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Nathalie Provost’s temper tantrum garner’s national press coverage

Nathalie Provost, who advocates banning guns in Canada, quit the Liberal government’s Firearms Advisory Committee (FAC) this week, then used her temper tantrum to garner national news coverage for her “plight.”

Tony Bernardo, Executive Director of the Canadian Shooting Sports Association, spent almost two decades on the committee.

“We were told to check our organizational mandate at the door,” Bernardo says. “We were also told all committee deliberations were confidential. It seems Ms. Provost missed both those memos.”

Provost was shot four times by Gamil Gharbi during his 1989 murder spree at L’École Polytechnique, an engineering school in Montreal. She survived that terrible tragedy and went on to become one of the loudest voices in favour of banning guns in Canada.

When Public Safety Minister Ralph Goodale appointed her co-chair of the Canadian Firearms Advisory Committee two years ago, Provost was sure she “had arrived.” She could finally push her national gun ban agenda across the finish line.

She failed to meet her objective.

An incontrovertible truth is Provost never had any desire to understand current Canadian law or the measures already in place to ensure public safety. When we and others asked Minister Goodale to make it a condition of committee membership that all members take and pass the Canadian Firearms Safety Course and the Canadian Restricted Firearms Safety Course, Provost flatly refused.

Ministerial staff said making Provost take these courses would be “too traumatic” for her.
Yet she is supposed to provide rational, reasoned advice to a Minister of the Government of Canada? You simply can’t make this stuff up.

Provost grossly misunderstood her role as a member of the Firearms Advisory Committee.

“I quickly learned the job of committee members was to provide clarity to the Minister’s deliberations, not direction,” says Bernardo. “Advancing organizational agendas was never on the table. You exist to give the Minister feedback and point out any problems and pitfalls of legislation the government might want to put forward, not dictate orders about what that legislation should include or not include.”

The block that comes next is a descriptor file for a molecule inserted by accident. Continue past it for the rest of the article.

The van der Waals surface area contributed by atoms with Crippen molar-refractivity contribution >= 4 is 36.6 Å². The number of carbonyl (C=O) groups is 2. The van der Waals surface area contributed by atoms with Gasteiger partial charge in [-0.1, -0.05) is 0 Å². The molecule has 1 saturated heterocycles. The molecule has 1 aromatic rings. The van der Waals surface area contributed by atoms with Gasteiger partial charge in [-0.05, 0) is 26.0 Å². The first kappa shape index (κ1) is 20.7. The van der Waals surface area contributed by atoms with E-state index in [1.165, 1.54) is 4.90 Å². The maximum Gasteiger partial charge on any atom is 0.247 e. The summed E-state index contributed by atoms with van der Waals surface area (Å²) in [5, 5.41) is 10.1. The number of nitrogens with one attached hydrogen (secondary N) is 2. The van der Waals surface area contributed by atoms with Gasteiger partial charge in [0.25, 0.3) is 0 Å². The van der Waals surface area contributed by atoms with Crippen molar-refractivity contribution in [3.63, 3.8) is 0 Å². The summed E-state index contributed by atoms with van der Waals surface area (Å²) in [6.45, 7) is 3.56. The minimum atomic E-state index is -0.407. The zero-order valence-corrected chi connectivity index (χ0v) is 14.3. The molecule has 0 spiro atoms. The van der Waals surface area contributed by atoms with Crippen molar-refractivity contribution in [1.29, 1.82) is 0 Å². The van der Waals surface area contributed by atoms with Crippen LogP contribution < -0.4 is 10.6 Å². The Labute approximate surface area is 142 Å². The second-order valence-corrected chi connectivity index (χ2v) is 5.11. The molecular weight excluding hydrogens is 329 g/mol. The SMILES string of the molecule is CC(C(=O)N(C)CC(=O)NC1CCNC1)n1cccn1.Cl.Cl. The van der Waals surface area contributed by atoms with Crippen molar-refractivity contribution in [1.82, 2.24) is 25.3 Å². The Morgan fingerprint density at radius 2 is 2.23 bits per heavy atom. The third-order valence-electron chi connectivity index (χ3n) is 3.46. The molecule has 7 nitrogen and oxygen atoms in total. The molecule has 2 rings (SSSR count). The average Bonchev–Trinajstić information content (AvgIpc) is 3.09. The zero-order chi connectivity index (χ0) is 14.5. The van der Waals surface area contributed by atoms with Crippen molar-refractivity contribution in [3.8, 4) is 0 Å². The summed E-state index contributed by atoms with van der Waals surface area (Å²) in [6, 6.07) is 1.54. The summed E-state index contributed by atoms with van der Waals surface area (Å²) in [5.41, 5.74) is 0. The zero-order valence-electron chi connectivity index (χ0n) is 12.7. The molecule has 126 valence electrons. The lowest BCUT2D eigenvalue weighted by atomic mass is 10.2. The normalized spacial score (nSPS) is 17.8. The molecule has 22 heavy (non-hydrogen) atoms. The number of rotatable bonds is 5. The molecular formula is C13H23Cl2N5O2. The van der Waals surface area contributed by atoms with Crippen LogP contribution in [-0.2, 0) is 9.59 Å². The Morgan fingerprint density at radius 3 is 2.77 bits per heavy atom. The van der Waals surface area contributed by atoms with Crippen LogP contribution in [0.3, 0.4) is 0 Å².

Provost, like a 3rd grade child, simply wanted what she wanted, no matter what. When she couldn’t get her way, she threw a hissy fit, grabbed her marbles and ran home.

Unlike those 3rd grade kids, she also cried to the press to make sure the whole world learned of her tantrum.

Unfortunately, this tantrum allows Provost to continue playing the victim instead of seeking evidence-based solutions to legitimate public safety concerns faced by Canadians.

That doesn’t help anyone.

Jack Major, a former Supreme Court justice, is no longer the chair of Goodale’s Firearms Advisory Committee either, despite the lack of a formal resignation. He used Provost’s resignation as the opportunity to pile on, claiming Goodale “didn’t really think through what the committee was supposed to do.”

The ones who didn’t think through the advisory committee’s role are Nathalie Provost and Jack Major.

On one point, however, Jack Major is correct.

The Liberal’s Firearms Advisory Committee may be useless, “but it looks pretty good on paper.”

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